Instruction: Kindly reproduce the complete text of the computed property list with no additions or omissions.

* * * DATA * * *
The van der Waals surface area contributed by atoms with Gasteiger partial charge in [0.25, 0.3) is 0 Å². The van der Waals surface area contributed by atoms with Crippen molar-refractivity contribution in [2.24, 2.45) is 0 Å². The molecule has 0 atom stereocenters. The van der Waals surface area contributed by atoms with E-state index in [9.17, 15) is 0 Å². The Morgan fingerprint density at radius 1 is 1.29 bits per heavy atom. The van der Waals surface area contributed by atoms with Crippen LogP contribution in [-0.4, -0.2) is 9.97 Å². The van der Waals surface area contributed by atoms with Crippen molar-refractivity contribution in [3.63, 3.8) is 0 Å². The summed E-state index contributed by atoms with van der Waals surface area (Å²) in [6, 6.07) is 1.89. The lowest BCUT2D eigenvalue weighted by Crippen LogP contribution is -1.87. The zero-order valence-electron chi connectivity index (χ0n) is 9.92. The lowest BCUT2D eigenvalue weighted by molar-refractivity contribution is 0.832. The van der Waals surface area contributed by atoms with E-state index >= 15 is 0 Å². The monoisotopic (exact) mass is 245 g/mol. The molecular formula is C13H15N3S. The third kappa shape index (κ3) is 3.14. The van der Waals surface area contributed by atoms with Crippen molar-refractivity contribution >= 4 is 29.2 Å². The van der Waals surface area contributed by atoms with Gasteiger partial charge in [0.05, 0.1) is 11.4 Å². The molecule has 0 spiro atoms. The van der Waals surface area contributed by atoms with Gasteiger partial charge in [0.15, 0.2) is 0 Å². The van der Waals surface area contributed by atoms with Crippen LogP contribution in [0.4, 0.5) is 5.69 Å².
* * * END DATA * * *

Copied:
The van der Waals surface area contributed by atoms with Gasteiger partial charge in [0.25, 0.3) is 0 Å². The van der Waals surface area contributed by atoms with Crippen molar-refractivity contribution in [2.24, 2.45) is 0 Å². The molecule has 0 atom stereocenters. The van der Waals surface area contributed by atoms with E-state index in [9.17, 15) is 0 Å². The Morgan fingerprint density at radius 1 is 1.29 bits per heavy atom. The van der Waals surface area contributed by atoms with Crippen LogP contribution in [-0.4, -0.2) is 9.97 Å². The van der Waals surface area contributed by atoms with Crippen molar-refractivity contribution in [3.63, 3.8) is 0 Å². The summed E-state index contributed by atoms with van der Waals surface area (Å²) in [6, 6.07) is 1.89. The lowest BCUT2D eigenvalue weighted by Crippen LogP contribution is -1.87. The zero-order valence-electron chi connectivity index (χ0n) is 9.92. The lowest BCUT2D eigenvalue weighted by molar-refractivity contribution is 0.832. The van der Waals surface area contributed by atoms with E-state index >= 15 is 0 Å². The monoisotopic (exact) mass is 245 g/mol. The molecular formula is C13H15N3S. The third kappa shape index (κ3) is 3.14. The van der Waals surface area contributed by atoms with Crippen molar-refractivity contribution >= 4 is 29.2 Å². The van der Waals surface area contributed by atoms with Gasteiger partial charge in [0.05, 0.1) is 11.4 Å². The molecule has 0 spiro atoms. The van der Waals surface area contributed by atoms with Gasteiger partial charge in [0.15, 0.2) is 0 Å². The van der Waals surface area contributed by atoms with Crippen LogP contribution in [0.4, 0.5) is 5.69 Å².